✪ Core Terminology
Like many other disciplines, CYC courses refer to recurring key concepts (e.g. “praxis,” “decolonization,”etc.) and theoretical approaches (e.g. “strength-based approach,” “ecological approach,” etc.). As students take more CYC courses, they will become familiar with these ideas and learn to integrate them easily.
✪ Theory & Practice (see additional handout)
CYC is a practice-oriented program. Many CYC assignments challenge students to consider the relationship between theoretical approaches and practical experiences. Sometimes it is relatively easy to discuss theories or practices on their own, but the difficult task is discussing them together.
✪ Course & Assignment Specifics
CYC courses focus on discipline-specific content (generally students do not take electives outside of CYC). Moreover, CYC assignments tend to be thorough and distinct. Carefully reading assignment outlines will provide many clues about what professors are looking for. Students can usually structure their written work based on the assignment guidelines; just follow the instructions and respond to each part or ques?on in the order presented. If ever in doubt, refer back to the specifics of the syllabus and grading guidelines.
✪ Critical Engagement with Readings
Course readings are an important part of the learning process, and students are expected to critically engage with, and analyze, these texts. When making an argument, students should support their positions with reference to the readings, which might involve offering a favourable assessment of the reading(s), a critique, or both.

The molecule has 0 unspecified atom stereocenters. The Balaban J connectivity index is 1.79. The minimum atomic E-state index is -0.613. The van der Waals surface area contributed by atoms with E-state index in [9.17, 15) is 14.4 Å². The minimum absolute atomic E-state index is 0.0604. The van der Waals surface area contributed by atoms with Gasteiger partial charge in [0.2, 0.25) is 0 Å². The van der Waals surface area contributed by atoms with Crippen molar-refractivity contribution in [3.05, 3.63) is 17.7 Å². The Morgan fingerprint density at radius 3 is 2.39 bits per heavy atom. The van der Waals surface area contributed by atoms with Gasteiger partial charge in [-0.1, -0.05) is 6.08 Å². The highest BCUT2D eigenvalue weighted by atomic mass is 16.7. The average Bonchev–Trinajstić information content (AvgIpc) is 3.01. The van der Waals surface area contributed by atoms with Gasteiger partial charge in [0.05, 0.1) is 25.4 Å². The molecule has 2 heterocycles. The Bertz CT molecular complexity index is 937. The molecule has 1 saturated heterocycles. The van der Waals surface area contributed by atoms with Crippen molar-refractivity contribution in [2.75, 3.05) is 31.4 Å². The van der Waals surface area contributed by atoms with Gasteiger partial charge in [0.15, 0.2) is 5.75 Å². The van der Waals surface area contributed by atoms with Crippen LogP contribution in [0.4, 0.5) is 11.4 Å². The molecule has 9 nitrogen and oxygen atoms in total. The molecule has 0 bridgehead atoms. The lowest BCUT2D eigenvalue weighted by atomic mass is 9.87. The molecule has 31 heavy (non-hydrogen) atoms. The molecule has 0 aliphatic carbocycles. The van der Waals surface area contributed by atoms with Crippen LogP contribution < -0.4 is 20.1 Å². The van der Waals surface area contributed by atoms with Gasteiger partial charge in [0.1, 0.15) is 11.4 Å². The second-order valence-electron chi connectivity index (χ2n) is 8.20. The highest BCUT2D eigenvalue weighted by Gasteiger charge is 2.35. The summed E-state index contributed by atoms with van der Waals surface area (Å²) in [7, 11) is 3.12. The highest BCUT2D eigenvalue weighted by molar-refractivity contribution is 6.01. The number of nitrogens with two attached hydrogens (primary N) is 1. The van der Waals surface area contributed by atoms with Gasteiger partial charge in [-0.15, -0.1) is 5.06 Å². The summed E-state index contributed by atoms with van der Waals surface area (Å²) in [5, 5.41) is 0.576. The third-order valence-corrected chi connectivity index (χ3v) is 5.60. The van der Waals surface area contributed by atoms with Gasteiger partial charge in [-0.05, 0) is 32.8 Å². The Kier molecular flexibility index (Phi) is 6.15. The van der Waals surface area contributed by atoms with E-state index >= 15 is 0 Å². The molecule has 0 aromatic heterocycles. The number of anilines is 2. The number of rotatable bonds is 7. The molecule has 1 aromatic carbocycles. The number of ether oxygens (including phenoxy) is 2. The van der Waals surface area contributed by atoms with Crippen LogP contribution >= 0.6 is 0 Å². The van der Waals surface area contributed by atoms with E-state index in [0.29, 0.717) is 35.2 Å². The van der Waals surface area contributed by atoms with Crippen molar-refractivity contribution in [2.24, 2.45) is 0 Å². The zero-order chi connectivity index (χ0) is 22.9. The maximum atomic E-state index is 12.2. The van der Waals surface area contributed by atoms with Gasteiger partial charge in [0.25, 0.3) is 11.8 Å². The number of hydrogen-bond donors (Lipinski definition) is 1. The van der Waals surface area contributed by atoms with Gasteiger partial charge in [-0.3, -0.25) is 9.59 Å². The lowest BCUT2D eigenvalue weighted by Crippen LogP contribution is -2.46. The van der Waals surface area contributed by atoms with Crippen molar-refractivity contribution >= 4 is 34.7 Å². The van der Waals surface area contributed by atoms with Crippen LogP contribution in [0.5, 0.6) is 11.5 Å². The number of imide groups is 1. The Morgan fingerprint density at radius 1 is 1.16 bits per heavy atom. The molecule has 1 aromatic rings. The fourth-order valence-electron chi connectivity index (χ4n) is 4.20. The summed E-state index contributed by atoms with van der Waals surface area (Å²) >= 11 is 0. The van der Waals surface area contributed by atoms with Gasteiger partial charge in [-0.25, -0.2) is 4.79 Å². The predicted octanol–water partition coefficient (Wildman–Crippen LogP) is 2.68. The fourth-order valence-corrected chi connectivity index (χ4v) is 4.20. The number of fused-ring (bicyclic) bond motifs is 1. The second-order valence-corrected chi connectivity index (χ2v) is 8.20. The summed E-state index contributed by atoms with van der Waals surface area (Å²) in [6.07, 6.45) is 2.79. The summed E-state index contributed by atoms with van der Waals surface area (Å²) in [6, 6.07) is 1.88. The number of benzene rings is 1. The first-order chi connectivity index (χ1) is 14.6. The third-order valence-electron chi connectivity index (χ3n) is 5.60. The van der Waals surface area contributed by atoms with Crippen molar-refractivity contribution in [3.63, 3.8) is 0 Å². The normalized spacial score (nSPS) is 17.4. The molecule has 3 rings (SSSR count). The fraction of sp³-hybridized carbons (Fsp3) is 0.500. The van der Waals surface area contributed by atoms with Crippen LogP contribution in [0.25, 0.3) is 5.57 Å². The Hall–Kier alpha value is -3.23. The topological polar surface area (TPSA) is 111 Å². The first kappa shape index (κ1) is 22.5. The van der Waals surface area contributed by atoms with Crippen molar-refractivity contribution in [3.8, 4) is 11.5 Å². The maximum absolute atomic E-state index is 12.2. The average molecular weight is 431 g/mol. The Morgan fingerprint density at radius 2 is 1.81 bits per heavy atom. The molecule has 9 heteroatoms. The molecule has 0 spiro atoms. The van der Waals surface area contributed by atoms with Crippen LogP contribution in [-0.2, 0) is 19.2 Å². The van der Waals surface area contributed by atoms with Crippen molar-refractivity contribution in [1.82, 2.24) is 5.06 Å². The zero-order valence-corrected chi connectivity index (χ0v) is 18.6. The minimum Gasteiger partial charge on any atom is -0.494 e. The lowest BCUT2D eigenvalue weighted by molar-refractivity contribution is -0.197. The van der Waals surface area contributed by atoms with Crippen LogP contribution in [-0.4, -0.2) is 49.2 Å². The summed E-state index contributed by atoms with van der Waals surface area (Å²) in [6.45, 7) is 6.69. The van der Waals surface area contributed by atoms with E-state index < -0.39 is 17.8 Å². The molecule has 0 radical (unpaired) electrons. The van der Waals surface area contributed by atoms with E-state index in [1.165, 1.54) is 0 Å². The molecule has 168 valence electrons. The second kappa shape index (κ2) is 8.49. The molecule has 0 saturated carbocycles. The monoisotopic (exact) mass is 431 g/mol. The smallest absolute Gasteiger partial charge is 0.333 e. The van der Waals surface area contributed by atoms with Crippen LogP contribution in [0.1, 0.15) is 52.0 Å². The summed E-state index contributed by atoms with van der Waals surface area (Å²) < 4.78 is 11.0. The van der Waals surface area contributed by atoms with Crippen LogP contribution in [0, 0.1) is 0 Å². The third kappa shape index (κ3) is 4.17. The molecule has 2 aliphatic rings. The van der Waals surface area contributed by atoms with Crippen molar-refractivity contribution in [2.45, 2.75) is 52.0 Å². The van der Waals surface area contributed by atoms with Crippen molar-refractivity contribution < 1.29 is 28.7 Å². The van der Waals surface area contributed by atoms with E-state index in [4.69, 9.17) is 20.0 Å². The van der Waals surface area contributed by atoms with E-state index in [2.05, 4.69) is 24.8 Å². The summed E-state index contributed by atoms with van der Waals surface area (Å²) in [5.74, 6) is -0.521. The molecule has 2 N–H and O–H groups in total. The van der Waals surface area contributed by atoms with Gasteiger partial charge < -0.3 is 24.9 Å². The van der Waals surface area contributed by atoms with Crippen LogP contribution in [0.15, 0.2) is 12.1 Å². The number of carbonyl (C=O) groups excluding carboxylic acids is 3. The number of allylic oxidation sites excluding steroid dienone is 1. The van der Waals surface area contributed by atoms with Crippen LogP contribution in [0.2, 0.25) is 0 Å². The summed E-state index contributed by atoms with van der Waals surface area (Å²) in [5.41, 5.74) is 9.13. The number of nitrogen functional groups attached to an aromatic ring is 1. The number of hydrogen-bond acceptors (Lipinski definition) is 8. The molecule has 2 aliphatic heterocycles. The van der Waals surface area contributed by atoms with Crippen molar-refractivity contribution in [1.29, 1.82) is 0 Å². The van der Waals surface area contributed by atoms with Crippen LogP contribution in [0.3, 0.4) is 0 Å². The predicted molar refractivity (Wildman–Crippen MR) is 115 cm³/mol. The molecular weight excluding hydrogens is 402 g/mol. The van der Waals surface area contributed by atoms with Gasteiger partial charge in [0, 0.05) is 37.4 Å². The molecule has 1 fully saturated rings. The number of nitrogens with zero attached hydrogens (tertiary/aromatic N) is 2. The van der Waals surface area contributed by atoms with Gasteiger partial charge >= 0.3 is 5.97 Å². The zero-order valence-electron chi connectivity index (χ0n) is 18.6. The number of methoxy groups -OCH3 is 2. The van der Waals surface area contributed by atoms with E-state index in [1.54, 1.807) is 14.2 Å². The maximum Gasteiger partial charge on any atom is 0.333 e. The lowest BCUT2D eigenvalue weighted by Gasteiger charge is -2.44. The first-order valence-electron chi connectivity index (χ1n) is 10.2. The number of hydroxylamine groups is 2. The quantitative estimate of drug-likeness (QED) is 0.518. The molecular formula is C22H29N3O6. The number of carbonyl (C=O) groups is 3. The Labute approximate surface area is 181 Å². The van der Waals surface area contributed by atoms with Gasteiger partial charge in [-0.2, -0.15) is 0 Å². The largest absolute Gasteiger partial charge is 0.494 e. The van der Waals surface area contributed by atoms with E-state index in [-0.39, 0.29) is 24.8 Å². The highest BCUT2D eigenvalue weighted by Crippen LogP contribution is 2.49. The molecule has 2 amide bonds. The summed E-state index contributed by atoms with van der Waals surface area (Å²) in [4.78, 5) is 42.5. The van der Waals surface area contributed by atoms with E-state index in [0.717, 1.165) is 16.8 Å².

✪ Reflective Writing (Critical Self-Reflection) (see additional handout)
Self-reflection is a significant component of CYC wri?ng assignments. CYC students are often asked to reflect on their counseling experiences and/or practice videos (citing time pinpoints in the recording), conveying both their strengths and areas to work on. Also, students are recurrently asked to reflect on their “social location,” identifying their position within the broader context of societal power relations.
✪ Observational (and/or Report-Style) Writing
Observational writing adopts a more descriptive style, requiring students to record their counseling observations in as unbiased a manner as possible (although everyone has a perspective). The aim is objectively to observe and record details from the counselling interaction. Writing about practice videos may require transcribing actual recorded events and/or referring to time pinpoints in the video.
✪ Other Assignments & Forms of Communication
Sometimes CYC courses also include collaborative group papers and projects, as well as presentations (both individual and group). Also, some assignments may provide the opportunity to engage with more art-based forms of expression, such as drawings, images, collages, poetry, photography, and more.
✪ APA (American Psychological Association) Style Guide (see additional handout)
Generally, CYC uses the APA Style Guide. Students are commonly encouraged to use headings in their assignments—in accordance with APA guidelines—in order to divide their papers into helpful subsections.
✪ CYC Aspirations
With respect to writing, CYC hopes that students will learn how to communicate effectively, present followable ideas, engage in critical analysis, and make useful connections (across theories, course readings, reflections, and practical experiences). More broadly, two CYC aspirations for students might be: (1) developing oneself to help others, and (2) learning to understand others’ points of view.
*This handout was created by the CAC, not the CYC department; if in doubt, follow your professor’s instructions rather than this handout.*